Thanksgiving at Mom’s house this year — or is it at Dad’s place? It’s Christmas Eve at Dad’s, and Christmas Day at Mom’s. What happens if Mom’s birthday or Mother’s Day falls on a weekend when the kids are with their Dad?
As your children grow older, there will be landmark days and celebrations — such as college graduation, weddings, the birth of a grandchild — that both you and your ex would love to attend. If your children are in a committed relationship, you may have to share or alternate holidays with their partners’ extended families as well.
Gee, wouldn’t it be nice if the holidays and celebrations brought everyone back together again under one roof — even if it were only for one day?
By now, your children are quite aware that you are no longer a couple, and they have emotionally adapted to most of the changes that have taken place because of this life path change. But this doesn’t make things easier during the holidays.
While they love visiting with you individually, they would probably welcome the opportunity to get the people they love most together in one room. Also, they would probably appreciate the opportunity to eliminate any hurt feelings that are incurred when they choose to celebrate with one parent as opposed to the other.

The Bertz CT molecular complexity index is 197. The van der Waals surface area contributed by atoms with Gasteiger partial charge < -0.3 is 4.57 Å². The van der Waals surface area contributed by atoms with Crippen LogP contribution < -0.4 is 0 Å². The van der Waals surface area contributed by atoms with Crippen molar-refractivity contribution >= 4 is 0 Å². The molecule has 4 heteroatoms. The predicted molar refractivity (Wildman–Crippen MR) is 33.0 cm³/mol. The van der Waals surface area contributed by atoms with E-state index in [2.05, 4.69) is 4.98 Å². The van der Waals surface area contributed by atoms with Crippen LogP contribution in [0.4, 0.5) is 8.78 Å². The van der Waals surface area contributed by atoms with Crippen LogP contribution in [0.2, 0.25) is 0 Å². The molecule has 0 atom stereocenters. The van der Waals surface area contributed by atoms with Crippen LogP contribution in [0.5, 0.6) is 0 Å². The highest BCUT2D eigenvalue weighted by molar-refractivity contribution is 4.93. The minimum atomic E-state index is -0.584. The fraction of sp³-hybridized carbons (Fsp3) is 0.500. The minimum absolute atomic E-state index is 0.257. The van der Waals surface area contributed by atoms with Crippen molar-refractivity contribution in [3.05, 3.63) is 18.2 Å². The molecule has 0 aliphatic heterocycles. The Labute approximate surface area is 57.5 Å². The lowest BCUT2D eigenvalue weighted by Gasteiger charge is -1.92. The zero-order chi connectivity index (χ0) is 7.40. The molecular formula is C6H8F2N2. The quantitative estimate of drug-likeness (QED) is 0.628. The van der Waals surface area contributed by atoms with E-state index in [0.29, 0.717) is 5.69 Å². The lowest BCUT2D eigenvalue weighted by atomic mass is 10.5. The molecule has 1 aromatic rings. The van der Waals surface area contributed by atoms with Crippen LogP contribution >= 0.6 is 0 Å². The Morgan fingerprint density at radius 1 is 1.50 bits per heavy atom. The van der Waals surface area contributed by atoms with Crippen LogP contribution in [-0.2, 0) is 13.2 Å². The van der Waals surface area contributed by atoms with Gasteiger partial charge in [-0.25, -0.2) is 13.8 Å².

Many divorced people have adopted what I consider to be an admirable attitude that ensures a more-or-less stress-free holiday: They open their hearts and their homes to spending the holidays and special occasions with their children and their exes.
Of course, special days by their nature bring up feelings of loss and regret, and it’s not always easy to put aside the issues that stood between you and your ex in the first place. However, if you’re willing to give it a try, here are some tips that may get you through the “holidaze”:
Tip #1: Remember why you are there: to share good cheer with those who love you.
Tip #2: Be open and friendly to all guests present, including your ex.
Tip #3: Don’t bring the past into the present.
Tip #4: Don’t buy into your ex’s bad mood.